In a balanced market, there are similar numbers of sellers and buyers to balance out supply and demand. Don’t assume, however, that a balanced market is easy to negotiate. Home sellers take their time working through offers and often the process involves several rounds of negotiations. The problem with this market is the lack of urgency.
When neither party has an urgent need to buy or sell, there is no reason to quickly push to finalize a transaction. As a buyer, it’s still wise to start with an offer lower than asking price. You can also include your contingencies as other buyers will be doing the same.
This is a compliant market, and many negotiations result in a contract that’s split right down the middle between the buyer and the seller. But, if you are ready to buy, don’t drag your feet for too long. There could be other buyers ready that may make a clean offer with fewer contingencies and win the deal.
Things you can negotiate when purchasing a home
You can actually ask for the seller to pay closing costs as part of your counter offer when negotiating. Closing costs will vary with the value of the home, and can typically range from 2% – 5% of the purchase price. If it’s a buyer’s market and your seller wants to move quickly, you might be able to negotiate to have the seller pay some or all of the closing costs.
Flexible closing and move-in dates
Your closing date usually depends on how fast the title company can ensure a clear title, how soon the inspection can take place, when repairs can be finalized, how soon an appraiser can assess the home, and final mortgage approval. Industry standard is to allow 30 days for all of this to happen.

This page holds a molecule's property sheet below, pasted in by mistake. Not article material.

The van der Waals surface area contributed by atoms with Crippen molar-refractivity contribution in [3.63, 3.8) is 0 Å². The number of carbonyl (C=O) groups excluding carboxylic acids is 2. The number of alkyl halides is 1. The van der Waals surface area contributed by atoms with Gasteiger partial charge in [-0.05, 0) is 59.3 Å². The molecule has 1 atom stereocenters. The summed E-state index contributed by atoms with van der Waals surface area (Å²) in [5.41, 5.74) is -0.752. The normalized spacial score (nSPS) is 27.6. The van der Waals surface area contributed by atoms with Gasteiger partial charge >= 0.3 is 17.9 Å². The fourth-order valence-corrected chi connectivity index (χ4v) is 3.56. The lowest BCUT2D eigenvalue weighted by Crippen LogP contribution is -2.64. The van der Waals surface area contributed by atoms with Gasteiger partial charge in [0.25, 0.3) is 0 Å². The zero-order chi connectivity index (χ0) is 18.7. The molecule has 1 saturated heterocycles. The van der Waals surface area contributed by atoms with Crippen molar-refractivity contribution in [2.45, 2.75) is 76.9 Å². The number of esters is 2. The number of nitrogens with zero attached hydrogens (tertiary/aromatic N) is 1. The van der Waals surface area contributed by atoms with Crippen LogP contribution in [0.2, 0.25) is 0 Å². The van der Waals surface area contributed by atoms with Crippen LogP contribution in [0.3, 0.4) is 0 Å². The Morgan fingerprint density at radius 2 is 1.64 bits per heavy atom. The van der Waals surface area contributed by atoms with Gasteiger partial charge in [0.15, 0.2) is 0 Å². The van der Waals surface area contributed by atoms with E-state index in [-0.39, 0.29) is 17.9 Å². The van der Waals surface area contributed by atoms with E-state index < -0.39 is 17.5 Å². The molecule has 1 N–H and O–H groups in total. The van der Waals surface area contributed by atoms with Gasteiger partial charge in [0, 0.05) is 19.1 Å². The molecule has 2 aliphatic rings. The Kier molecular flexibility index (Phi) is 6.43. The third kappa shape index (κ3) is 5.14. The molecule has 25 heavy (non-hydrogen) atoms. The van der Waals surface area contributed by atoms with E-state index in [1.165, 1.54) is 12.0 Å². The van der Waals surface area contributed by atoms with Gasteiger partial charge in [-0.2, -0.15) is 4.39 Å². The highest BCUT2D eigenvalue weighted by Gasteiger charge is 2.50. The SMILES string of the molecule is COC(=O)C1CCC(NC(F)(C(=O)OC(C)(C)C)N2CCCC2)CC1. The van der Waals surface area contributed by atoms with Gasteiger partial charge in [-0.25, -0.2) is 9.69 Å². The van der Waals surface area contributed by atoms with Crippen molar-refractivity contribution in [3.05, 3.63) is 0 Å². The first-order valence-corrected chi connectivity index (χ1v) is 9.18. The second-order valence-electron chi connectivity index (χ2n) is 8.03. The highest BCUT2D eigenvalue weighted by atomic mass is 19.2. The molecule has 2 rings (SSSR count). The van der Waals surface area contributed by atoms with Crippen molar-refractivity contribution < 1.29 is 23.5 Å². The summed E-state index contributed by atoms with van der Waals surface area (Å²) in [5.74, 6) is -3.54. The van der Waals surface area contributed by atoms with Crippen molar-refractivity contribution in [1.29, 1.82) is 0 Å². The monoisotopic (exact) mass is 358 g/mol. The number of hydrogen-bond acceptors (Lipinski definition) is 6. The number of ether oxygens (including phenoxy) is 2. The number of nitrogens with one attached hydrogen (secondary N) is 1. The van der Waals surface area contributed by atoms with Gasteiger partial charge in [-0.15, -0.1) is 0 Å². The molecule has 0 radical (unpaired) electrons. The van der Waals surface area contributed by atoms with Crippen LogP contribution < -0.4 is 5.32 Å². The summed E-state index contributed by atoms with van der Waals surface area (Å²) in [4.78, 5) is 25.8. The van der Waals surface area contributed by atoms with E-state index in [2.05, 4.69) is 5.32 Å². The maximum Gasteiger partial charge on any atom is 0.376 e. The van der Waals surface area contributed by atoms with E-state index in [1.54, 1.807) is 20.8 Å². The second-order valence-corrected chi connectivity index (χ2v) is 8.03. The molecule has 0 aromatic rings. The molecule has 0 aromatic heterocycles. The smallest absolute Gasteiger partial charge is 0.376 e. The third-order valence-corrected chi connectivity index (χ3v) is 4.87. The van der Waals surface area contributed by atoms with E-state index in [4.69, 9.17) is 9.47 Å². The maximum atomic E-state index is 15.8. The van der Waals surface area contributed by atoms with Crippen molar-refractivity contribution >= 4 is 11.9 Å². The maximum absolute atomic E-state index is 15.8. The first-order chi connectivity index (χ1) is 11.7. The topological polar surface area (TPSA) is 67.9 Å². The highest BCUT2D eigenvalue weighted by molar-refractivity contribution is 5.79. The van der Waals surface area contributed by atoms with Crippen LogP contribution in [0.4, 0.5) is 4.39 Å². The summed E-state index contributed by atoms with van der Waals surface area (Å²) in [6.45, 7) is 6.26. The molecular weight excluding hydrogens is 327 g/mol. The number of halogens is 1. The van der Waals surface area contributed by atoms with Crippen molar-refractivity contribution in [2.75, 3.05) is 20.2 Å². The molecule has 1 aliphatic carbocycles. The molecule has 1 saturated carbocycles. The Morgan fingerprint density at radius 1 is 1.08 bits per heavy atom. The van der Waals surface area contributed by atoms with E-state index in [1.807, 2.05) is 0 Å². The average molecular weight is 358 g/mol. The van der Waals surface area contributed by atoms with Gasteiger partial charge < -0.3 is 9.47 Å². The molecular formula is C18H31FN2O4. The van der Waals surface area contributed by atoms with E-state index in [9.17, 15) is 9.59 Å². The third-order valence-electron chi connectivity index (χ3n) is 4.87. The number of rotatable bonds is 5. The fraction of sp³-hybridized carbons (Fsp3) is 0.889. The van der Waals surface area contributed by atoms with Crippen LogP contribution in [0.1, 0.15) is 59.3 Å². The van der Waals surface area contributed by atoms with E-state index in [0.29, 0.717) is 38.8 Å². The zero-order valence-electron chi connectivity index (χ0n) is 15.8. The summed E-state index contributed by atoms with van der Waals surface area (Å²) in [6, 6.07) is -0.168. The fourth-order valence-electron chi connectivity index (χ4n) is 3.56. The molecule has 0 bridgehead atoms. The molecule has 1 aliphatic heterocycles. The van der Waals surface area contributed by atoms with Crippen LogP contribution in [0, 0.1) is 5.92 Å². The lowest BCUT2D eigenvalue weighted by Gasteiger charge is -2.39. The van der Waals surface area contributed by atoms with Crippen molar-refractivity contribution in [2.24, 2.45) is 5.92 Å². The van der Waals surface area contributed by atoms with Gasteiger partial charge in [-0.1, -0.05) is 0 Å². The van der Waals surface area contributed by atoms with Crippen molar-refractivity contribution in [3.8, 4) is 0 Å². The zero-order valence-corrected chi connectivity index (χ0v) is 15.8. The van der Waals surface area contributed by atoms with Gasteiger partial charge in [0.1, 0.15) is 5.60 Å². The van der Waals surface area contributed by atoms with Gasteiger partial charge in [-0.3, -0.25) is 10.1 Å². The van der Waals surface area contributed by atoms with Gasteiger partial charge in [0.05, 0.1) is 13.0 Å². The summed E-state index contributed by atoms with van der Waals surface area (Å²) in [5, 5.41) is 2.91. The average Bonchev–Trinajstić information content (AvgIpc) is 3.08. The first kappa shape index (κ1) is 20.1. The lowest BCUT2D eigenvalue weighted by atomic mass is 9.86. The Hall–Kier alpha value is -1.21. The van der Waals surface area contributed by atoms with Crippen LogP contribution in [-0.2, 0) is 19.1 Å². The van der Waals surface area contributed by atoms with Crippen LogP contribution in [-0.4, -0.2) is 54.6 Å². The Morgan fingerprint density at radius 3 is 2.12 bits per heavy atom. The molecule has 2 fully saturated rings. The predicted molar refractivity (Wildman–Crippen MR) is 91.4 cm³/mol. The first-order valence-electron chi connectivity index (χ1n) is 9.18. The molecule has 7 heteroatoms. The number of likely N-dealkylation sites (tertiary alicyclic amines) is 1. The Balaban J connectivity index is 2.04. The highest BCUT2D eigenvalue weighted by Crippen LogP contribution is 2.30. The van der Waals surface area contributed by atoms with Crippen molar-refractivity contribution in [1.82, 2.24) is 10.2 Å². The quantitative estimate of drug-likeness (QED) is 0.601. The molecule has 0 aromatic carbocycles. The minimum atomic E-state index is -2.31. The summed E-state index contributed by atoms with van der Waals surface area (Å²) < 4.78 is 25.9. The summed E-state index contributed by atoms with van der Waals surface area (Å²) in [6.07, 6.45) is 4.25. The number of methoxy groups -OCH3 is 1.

Of course, one or more of these processes could take more time. If you can be flexible as a buyer, roll with the process and allow for flexible closing and move-in dates, it might take pressure off the seller and make your counter offer more attractive.
Household items, fixtures, furnishings, and cosmetic updates
Most homebuyers don’t realize that it’s not off the table to ask for some of the seller’s personal items in the home, even if the seller initially excluded personal items.
If you really like how a certain piece of furniture fits a room – and you would plan to purchase similar furniture anyway – you could boost your price and ask that it be included. If you like a lamp, artwork or other decor, you could also ask for that. Anything is for sale at the right price.
You might also negotiate to include minor repairs or property work that would prevent you from using part of the house until repair or replacement is complete. For example, if landscaping is incomplete, or a sink needs the grout removed and replaced, you could ask that the seller take care of these tasks before closing.
Since these typically are nice-to-have items, and not must-haves, you can expect a seller to turn down your request or ask for concessions in addition to just a price increase in return. Always consider the type of market you’re in and if this will help or hurt your negotiations.
When you negotiate on a house, you will hear the same advice again and again: separate yourself from the outcome and keep your emotions out of the transaction. A real estate agent doesn’t get upset if a seller declines a negotiation point and presents a counter. And, hard as it is, neither should you.